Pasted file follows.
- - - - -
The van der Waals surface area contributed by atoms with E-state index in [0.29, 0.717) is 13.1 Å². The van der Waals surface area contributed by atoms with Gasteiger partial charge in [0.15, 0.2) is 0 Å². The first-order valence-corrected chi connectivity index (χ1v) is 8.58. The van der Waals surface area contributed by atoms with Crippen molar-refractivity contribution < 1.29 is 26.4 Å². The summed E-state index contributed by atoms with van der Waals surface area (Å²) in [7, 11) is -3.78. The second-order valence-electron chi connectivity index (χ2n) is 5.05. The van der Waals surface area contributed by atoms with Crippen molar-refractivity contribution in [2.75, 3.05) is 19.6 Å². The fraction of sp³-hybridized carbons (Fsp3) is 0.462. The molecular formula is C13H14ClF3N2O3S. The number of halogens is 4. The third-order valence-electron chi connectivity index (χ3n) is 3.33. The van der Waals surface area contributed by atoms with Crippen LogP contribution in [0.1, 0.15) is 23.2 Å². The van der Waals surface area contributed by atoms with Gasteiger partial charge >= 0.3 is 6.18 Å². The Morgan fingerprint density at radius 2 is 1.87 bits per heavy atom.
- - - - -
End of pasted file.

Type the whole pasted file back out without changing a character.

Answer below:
The van der Waals surface area contributed by atoms with E-state index in [0.29, 0.717) is 13.1 Å². The van der Waals surface area contributed by atoms with Gasteiger partial charge in [0.15, 0.2) is 0 Å². The first-order valence-corrected chi connectivity index (χ1v) is 8.58. The van der Waals surface area contributed by atoms with Crippen molar-refractivity contribution < 1.29 is 26.4 Å². The summed E-state index contributed by atoms with van der Waals surface area (Å²) in [7, 11) is -3.78. The second-order valence-electron chi connectivity index (χ2n) is 5.05. The van der Waals surface area contributed by atoms with Crippen molar-refractivity contribution in [2.75, 3.05) is 19.6 Å². The fraction of sp³-hybridized carbons (Fsp3) is 0.462. The molecular formula is C13H14ClF3N2O3S. The number of halogens is 4. The third-order valence-electron chi connectivity index (χ3n) is 3.33. The van der Waals surface area contributed by atoms with Crippen LogP contribution in [0.1, 0.15) is 23.2 Å². The van der Waals surface area contributed by atoms with Gasteiger partial charge >= 0.3 is 6.18 Å². The Morgan fingerprint density at radius 2 is 1.87 bits per heavy atom.